Naomi Klein, Michael Bloomberg, coal-fired power plants, and the Keystone XL pipeline

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      A couple of days ago, New York Times opinion-page columnist Joe Nocera wrote an article that would have warmed the heart of billionaire and former Big Apple mayor Michael Bloomberg.

      "No one can question Michael Bloomberg's climate change bona fides," Nocera began. "As mayor of New York, he declared that cities had to lead the way in reducing the threat of climate change, and he strove to make New York greener."

      After commenting on Bloomberg's high-profile war against burning coal, Nocera described the ex-mayor as a "a supremely pragmatic man". Then the columnist noted that Bloomberg has come up with an idea to enable the Keystone XL pipeline to proceed, despite a veto from President Barack Obama.

      "His idea is that the Obama administration should negotiate directly with the Canadian government, and come up with a climate pact that would more than offset the emissions that would be generated—indeed, are already being generated—by mining the oil from the sands," Nocera wrote. "Though it is unlikely to satisfy the partisans on both sides, it is a wonderfully sensible solution."

      There are those who've expressed skepticism about Bloomberg's approach to climate change. This is notwithstanding the billionaire's attempt to shut down coal-burning power plants.

      In her recent book This Changes Everything: Capitalism vs. The Climate, Canadian author Naomi Klein pointed out that Bloomberg helped create Willett Advisors, a New York–based company that manages his philanthropic assets.

      According to This Changes Everything, Willett Advisors director of real assets Brad Briner declared in 2013 that his firm was bullish on natural gas and that "oil is well priced". Klein also noted that Bloomberg is "strongly pro-fracking".

      All of this led Klein to question what impact Bloomberg's generosity to environmental causes—notably those that oppose burning coal—is having on his investment portfolio.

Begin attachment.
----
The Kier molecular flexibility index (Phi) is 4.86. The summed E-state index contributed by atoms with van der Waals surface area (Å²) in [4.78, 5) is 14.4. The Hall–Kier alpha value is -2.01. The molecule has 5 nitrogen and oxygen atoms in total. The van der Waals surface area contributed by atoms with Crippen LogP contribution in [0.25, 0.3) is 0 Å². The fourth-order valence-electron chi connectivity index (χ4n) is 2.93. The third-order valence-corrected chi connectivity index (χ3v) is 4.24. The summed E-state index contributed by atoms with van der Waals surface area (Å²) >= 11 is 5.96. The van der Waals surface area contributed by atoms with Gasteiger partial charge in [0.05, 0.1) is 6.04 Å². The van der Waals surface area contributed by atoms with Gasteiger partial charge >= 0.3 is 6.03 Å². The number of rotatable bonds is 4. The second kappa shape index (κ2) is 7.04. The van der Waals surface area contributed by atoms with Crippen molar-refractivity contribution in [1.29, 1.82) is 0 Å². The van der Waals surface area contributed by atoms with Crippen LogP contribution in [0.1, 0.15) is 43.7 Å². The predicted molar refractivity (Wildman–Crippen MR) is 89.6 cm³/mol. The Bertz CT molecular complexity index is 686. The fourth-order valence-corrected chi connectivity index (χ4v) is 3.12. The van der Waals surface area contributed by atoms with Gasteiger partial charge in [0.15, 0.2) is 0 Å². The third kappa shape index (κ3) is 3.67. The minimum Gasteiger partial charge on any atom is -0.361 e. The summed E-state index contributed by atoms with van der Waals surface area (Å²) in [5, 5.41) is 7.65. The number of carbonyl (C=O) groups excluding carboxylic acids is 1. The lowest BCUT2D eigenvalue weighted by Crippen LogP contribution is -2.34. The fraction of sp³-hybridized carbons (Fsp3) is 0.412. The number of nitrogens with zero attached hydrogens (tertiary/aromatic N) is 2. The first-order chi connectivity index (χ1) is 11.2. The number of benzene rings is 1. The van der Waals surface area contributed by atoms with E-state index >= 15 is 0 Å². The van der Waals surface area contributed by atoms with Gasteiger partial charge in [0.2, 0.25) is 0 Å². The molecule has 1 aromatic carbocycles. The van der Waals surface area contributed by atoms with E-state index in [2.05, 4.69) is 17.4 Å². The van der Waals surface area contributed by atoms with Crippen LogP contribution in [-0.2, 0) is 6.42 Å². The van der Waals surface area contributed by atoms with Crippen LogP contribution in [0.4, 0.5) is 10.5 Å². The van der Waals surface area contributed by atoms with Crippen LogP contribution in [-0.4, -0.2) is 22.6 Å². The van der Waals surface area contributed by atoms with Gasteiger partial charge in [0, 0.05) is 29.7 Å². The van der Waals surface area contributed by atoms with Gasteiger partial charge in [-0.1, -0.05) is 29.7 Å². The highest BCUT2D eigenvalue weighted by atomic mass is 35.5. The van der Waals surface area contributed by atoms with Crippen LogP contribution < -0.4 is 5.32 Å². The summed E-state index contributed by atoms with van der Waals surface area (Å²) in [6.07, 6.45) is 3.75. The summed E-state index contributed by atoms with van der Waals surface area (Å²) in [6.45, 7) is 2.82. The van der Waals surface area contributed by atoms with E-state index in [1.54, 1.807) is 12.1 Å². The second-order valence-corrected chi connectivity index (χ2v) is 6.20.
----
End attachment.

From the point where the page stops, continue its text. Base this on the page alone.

"Was funding the war on coal at least partially about boosting the share price of gas?" Klein writes. "Or was that just a bonus? Perhaps there is no connection between his philanthropic priorities and his decision to entrust so much of his fortune to the oil and gas sector. But these investment choices do raise uncomfortable questions about Bloomberg's status as a climate hero, as well as his 2014 appointment as a United Nations sepcial envoy for cities and climate change (questions Bloomberg has not answered despite repeated requests)."

      In fact, the New York Times's Nocera got it wrong when he bluntly stated that nobody can question Bloomberg's climate change bona fides.

      Naomi Klein has already done this in her book.

      Somehow, I doubt we'll see the Gray Lady (that's the New York Times, not Naomi Klein!) publishing a correction.



      William D'Alessandro

      Mar 7, 2015 at 10:33am

      Michael Bloomberg and Naomi Klein are much more alike than this commentary posits.

      Just for example, they both share one overriding trait: huge egos.

      Both of them are convinced they have the answers for all of society's woes.


      Apr 16, 2015 at 1:07pm

      Lol-remember when the Sierra Club took $26 million dollars from a nat gas company to finance it's anti-coal campaign? Didn't think so. Like Bloomberg, they know catastrophic anthropogenic global warming is not happening, but are pragmatic enough to use it as a lever to line their own pockets. As is Ms Klein, I hear she's doing very well indeed.